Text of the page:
That said, I’d feel a lot better if the fascination with guns, and/or the general feeling that we need them to protect ourselves wasn’t so prevalent … but here we are with both a fact of our American lives.

  11. Phillip Thomas Duck

    Thanks for this post. In addition to writing, I teach in an elementary school. Special Education Literacy, which illuminates not only the issue of violence in school but also mental illness/disability. My school happened to be in the process of a lockdown drill when the horrible incident took place in Newtown. As educators we stress to the children that our schools are safe, but as you so aptly pointed out, the issue goes deeper than safety protocols in place at our schools. We need to come up with sensible gun control laws. My daughter, a fifth grader, asked me poignant questions about her own school's safety after hearing the obligatory, "Our school is safe" message from her teachers/administrators. She wondered how her school could be safe when it mirrors S.H.E.S as far as protocols (locked front door, visitors have to be buzzed in, etc.). These were questions I couldn't answer for my daughter or my students, because my school mirrors S.H.E.S as well. I hope the politicians don't allow this issue to fall into a divisive debate. We NEED to do something. I've started with hugging my kids a little tighter. But that's just a beginning…

  12. J.F. Constantine

    Whooooooooop!!!! Right on, and right on again!!! Well said, every single word. You just go, GAR!

  13. Allison Davis

    For the first time in a long time, I immediately wrote to both my senators and asked them to do something about guns, guns with magazines loaded with 100 bullets, guns that have no purpose other than to kill a lot of people. I also asked that we stop treating our mentally ill by sending them to prison or housing them on the street (we need other alternatives). I signed petitions on "We the People." I sent Twitter and Facebook messages asking others to do the same. I gave money to Credo who is staging protests. I cannot just do nothing. Mrs. Lanza was afraid of her son, so she armed herself to make her feel better but what she did was hand him the instrument of her destruction. The rhetoric doesn't hold true anymore (if it ever did). Countries that ban certain types of guns have less deaths by guns. Had Mrs. Lanza not felt helpless in dealing with her mentally ill son, had she had help (Connecticut is one oft he worst states for mental health help) she might not have turned to guns. This tragedy has motivated many, and that is good. Something has to movtivate change and change we must. We cannot continue down this road.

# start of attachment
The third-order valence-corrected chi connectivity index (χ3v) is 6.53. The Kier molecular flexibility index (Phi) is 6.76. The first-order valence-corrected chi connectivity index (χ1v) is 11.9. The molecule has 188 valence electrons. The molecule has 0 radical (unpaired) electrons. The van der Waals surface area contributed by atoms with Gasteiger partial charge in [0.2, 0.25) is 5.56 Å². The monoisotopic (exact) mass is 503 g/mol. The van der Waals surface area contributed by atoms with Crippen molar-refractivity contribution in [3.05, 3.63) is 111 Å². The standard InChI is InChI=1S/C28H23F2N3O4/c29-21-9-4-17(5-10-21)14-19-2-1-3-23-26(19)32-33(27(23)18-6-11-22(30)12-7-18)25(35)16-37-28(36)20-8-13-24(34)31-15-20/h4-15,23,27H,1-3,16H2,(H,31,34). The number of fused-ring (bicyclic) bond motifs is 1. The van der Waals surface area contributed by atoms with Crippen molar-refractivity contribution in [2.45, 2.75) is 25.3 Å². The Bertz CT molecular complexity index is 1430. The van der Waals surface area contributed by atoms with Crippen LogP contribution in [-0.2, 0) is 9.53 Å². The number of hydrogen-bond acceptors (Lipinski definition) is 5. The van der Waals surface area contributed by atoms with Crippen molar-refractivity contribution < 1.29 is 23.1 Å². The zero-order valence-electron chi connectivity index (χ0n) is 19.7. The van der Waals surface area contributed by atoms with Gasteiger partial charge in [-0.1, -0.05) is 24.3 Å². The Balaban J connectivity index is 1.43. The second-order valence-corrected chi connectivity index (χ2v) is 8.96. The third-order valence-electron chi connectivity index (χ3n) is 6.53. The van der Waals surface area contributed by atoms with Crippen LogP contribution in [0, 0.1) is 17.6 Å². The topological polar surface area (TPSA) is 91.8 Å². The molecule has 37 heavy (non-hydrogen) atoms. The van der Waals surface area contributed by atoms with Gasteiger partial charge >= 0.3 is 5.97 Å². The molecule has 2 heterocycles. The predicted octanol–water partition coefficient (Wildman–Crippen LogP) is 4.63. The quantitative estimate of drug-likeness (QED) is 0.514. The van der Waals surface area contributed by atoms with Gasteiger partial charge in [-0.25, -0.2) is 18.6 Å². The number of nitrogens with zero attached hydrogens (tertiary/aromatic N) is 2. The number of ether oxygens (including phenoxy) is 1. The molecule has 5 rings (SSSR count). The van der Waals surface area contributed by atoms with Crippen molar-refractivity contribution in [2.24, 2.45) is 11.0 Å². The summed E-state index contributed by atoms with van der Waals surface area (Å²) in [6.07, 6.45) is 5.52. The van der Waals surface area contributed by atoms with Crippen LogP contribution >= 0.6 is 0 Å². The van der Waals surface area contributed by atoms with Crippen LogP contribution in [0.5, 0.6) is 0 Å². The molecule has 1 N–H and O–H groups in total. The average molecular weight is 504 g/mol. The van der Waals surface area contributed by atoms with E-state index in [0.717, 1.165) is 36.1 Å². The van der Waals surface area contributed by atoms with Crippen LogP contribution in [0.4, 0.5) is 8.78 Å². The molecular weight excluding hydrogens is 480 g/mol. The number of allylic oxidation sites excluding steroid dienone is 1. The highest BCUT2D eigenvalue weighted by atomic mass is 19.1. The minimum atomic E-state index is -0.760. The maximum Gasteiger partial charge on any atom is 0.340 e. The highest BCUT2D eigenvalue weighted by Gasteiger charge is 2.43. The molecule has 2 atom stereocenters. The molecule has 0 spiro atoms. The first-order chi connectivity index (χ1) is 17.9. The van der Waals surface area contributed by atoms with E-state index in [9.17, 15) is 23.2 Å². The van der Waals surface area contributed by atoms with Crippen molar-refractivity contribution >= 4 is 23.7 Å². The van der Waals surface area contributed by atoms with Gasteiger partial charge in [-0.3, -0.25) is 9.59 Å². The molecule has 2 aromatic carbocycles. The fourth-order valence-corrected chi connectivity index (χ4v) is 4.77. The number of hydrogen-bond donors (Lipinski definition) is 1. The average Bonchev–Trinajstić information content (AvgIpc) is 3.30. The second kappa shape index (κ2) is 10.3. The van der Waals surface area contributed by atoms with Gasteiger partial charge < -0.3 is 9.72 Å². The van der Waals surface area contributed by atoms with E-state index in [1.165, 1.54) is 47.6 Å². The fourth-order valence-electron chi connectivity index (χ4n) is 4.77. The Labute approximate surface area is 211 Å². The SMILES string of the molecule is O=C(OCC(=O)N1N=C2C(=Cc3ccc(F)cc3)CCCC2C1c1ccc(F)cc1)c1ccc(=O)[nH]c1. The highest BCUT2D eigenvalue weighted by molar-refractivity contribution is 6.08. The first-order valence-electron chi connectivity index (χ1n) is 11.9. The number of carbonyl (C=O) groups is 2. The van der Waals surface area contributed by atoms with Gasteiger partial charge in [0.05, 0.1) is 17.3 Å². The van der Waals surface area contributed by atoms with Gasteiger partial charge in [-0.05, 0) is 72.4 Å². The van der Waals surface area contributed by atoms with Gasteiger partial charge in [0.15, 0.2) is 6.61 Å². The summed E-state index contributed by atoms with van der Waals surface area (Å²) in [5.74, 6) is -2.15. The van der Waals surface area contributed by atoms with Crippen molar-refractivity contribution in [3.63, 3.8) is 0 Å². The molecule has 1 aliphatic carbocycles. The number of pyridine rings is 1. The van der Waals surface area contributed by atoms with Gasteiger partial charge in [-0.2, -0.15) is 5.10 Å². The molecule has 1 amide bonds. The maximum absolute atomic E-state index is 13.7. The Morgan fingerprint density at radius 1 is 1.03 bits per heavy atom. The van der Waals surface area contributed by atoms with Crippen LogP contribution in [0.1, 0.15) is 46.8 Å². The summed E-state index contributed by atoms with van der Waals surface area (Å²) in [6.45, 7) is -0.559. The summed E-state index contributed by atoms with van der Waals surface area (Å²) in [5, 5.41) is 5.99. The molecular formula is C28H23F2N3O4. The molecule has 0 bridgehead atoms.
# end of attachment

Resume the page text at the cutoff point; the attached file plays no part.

Gar, it must have been really hard to talk to your kids about this, that seems to be the most difficult. It makes no sense. Thanks for posting.

  14. Jake Nantz

    For a blog that (as one member once told me) tries very hard not to be political, this is awfully…political. So be it.

    First, I would never purport to feel anywhere close to as bad as those families, let alone worse. So #1 is irrelevant. But me? I'm a gun owner. I'm also a centrist who has never trusted the government, regardless what smiling liar about 20% of the country fights to elect (because no, the vast majority of citizens don't vote). I admit I generally lean right on fiscal issues, which may automatically cripple any career I hope to have in publishing, television, or Hollywood. But on social issues, I tend to be a mixed bag.

    Thing is the 2nd Amendment, to me, was about men and women armed with single-shot muskets reserving the right to overthrow a government armed with single-shot muskets if a large enough majority of those men and women agreed it was in their best interest as a nation. Those are the biggest things for me:
    1) That it's to maintain a level playing field (if the government ever turns more oppressive, they won't be relying solely on pistols, let alone just muskets), and
    2) that the decision comes from an overwhelming majority of the people (not a tiny elitist group located almost exclusively in major cities that considers themselves educated enough to decide what's best for the rest of us).